Minnesota Population Center announces annual IPUMS Research Awards

July 31, 2015

The Minnesota Population Center (MPC) is excited to announce the winners of its annual IPUMS Research Awards. The awards honor the best of 2014’s published research and self-nominated graduate student papers that used MPC data to advance or deepen our understanding of social and demographic processes.

The Integrated Public Use Microdata Series (IPUMS), developed by and housed at the MPC, is the world's largest individual-level population database, providing harmonized data on people in the U.S. and around the world to researchers at not cost. IPUMS-USA provides data from the U.S. decennial censuses, the American Community Survey, and the Current Population Survey from 1850 to the present. IPUMS-International (IPUMS-I) harmonizes data contributed by more than 100 national statistical office partners; it currently includes information on 500 million people in more than 200 censuses from around the world, from 1960 forward. The Integrated Health Interview Series (IHIS) makes available the U.S. National Health Interview Survey, from the 1960s to the present.Over 1,200 publications based on MPC data appeared in journals, magazines, and newspapers worldwide last year. From these publications and from self-nominated graduate student papers, the award committees selected the 2014 honorees.


2014 IPUMS-International Research Award
The selection committee for this award felt that both winning papers effectively used cross-country and cross-temporal comparisons to highlight structural inequality. These papers extend existing theory by both improving measurement techniques and applying them to new international contexts. Both papers also carry out purposeful research designed to inform public policy.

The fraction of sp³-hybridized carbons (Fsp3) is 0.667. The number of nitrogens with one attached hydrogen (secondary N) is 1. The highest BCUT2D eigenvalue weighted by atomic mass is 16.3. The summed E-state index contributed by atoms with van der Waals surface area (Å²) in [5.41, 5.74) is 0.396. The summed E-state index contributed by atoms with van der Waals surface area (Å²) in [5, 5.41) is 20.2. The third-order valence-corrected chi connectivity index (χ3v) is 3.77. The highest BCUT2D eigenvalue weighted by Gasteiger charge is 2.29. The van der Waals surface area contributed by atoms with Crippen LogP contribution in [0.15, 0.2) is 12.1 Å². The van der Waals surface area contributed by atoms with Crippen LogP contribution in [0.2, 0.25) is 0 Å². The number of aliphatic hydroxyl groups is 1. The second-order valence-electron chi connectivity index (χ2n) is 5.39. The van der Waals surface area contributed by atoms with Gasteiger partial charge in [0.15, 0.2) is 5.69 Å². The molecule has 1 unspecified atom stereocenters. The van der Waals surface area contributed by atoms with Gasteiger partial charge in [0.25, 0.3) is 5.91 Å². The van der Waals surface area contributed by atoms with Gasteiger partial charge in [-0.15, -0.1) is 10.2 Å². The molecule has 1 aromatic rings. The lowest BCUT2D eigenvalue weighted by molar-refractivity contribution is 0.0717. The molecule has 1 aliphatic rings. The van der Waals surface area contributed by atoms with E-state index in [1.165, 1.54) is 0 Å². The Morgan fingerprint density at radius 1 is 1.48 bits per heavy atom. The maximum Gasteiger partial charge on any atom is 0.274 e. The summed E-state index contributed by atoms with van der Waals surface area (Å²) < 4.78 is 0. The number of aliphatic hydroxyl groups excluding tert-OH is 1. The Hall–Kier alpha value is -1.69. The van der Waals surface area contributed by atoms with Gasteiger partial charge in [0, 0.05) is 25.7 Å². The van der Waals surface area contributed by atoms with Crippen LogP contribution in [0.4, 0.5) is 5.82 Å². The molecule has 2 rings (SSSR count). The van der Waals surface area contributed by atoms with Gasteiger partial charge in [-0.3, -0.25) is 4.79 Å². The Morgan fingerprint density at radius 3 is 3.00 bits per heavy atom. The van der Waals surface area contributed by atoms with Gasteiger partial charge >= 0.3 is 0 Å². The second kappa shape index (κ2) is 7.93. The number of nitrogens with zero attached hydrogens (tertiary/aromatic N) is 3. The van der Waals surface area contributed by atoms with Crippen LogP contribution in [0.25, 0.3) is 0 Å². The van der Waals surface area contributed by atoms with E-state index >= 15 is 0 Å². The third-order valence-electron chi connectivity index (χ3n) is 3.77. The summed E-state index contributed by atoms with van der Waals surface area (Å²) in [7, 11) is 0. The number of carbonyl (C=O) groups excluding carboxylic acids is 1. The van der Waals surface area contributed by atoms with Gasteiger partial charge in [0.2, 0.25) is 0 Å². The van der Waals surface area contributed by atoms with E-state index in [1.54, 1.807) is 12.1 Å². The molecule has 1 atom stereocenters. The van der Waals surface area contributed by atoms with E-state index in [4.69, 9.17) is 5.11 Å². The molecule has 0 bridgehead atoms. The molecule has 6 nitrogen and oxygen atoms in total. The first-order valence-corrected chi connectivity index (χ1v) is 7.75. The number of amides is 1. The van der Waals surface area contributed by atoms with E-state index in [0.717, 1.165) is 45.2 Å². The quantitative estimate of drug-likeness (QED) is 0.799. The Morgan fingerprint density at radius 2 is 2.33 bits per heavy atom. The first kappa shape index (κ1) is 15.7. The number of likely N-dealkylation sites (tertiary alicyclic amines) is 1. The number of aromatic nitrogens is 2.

Faculty:
The Double Disadvantage Reconsidered:  Gender, Immigration, Marital Status, and Global Labor Force Participation in the 21st Century
Katharine M. Donato, Bhumika Piya, and Anna Jacobs
 
Graduate Student:
New Patterns of Structural Change and Effects on Inclusive Development:  A Case Study of South Africa and Brazil
Joshua Greenstein

2014 IHIS Research Award
All three of this year's winners used IHIS data to address vital research topics at the intersection of health and demographic shifts in the U.S. population like aging, youth uninsurance, and the Hispanic health paradox.

Faculty:
Hispanic Older Adult Mortality in the United States: New Estimates and an Assessment of Factors Shaping the Hispanic Paradox
Joseph T. Lariscy, Robert A. Hummer, and Mark D. Hayward
 
Graduate Student Co-winners:
Quality of Life and Psychological Distress among Older Adults: The Role of Living Arrangements
Carrie E. Henning-Smith
Labor Market and Health Insurance Impacts Due to ‘Aging Out’ of the Young Adult Provision of the Patient Protection and Affordable Care Act
Heather Dahlen

2014 IPUMS-USA Research Award
We chose three creative and persuasive papers that made excellent use of IPUMS data to study historical and current topics relating to fertility and education. 
Faculty:
Fertility Transitions Along the Extensive and Intensive Margins
Daniel Aaronson, Fabian Lange, and Bhashkar Mazumder
 
Graduate Student Co-winners:
Dollars and Dropouts: The Minimum Wage and Schooling Decisions of Teenagers
Alex Smith
Long-Term Effects of Women’s Suffrage on Children’s Education
Esra Kose, Elira Kuka and Na’ama Shenhav

About the Minnesota Population Center
The Minnesota Population Center (MPC) is a University-wide interdisciplinary cooperative for demographic research. The MPC serves nearly 100 faculty affiliates spread over 26 departments in nine colleges at the University of Minnesota. As one of the world’s leading developers and disseminators of demographic data, the MPC also serves a broader audience of some 50,000 demographic researchers, policymakers, teachers, and students worldwide.

All MPC data are available at no cost via our website popdata.org. For more information about the center, visit pop.umn.edu.

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